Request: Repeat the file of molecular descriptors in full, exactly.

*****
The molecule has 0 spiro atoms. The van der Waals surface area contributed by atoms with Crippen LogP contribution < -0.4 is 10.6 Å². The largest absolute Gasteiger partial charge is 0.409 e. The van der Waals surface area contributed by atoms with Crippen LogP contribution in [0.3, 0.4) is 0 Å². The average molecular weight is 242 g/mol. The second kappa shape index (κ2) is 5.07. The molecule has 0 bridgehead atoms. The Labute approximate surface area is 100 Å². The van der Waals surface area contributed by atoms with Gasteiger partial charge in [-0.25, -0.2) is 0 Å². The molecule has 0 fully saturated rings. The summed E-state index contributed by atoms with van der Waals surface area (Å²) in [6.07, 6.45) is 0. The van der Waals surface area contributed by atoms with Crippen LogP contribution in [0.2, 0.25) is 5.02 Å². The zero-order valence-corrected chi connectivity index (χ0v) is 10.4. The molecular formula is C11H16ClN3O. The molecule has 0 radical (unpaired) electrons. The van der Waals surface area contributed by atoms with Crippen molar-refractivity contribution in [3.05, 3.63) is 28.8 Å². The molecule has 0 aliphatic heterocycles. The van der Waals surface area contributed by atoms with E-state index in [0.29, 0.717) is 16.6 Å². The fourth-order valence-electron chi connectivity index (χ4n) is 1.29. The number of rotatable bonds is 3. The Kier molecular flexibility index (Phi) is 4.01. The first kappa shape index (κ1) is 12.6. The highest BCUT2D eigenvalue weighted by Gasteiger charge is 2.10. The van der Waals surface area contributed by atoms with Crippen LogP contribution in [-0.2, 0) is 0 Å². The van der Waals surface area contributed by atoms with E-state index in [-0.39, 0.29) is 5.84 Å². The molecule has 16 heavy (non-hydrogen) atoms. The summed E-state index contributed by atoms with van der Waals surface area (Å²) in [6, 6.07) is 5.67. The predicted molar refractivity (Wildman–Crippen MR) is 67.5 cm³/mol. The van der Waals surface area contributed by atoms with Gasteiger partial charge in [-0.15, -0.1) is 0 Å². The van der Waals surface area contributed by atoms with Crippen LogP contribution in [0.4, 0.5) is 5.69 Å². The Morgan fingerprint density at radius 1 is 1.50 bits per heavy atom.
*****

The molecule has 0 spiro atoms. The van der Waals surface area contributed by atoms with Crippen LogP contribution < -0.4 is 10.6 Å². The largest absolute Gasteiger partial charge is 0.409 e. The van der Waals surface area contributed by atoms with Crippen LogP contribution in [0.3, 0.4) is 0 Å². The average molecular weight is 242 g/mol. The second kappa shape index (κ2) is 5.07. The molecule has 0 bridgehead atoms. The Labute approximate surface area is 100 Å². The van der Waals surface area contributed by atoms with Gasteiger partial charge in [-0.25, -0.2) is 0 Å². The molecule has 0 fully saturated rings. The summed E-state index contributed by atoms with van der Waals surface area (Å²) in [6.07, 6.45) is 0. The van der Waals surface area contributed by atoms with Crippen LogP contribution in [0.2, 0.25) is 5.02 Å². The zero-order valence-corrected chi connectivity index (χ0v) is 10.4. The molecular formula is C11H16ClN3O. The molecule has 0 radical (unpaired) electrons. The van der Waals surface area contributed by atoms with Crippen molar-refractivity contribution in [3.05, 3.63) is 28.8 Å². The molecule has 0 aliphatic heterocycles. The van der Waals surface area contributed by atoms with E-state index in [0.29, 0.717) is 16.6 Å². The fourth-order valence-electron chi connectivity index (χ4n) is 1.29. The number of rotatable bonds is 3. The Kier molecular flexibility index (Phi) is 4.01. The first kappa shape index (κ1) is 12.6. The highest BCUT2D eigenvalue weighted by Gasteiger charge is 2.10. The van der Waals surface area contributed by atoms with Crippen LogP contribution in [-0.2, 0) is 0 Å². The van der Waals surface area contributed by atoms with E-state index in [-0.39, 0.29) is 5.84 Å². The molecule has 16 heavy (non-hydrogen) atoms. The summed E-state index contributed by atoms with van der Waals surface area (Å²) in [6, 6.07) is 5.67. The predicted molar refractivity (Wildman–Crippen MR) is 67.5 cm³/mol. The van der Waals surface area contributed by atoms with Gasteiger partial charge in [-0.15, -0.1) is 0 Å². The van der Waals surface area contributed by atoms with Crippen LogP contribution in [0.4, 0.5) is 5.69 Å². The Morgan fingerprint density at radius 1 is 1.50 bits per heavy atom.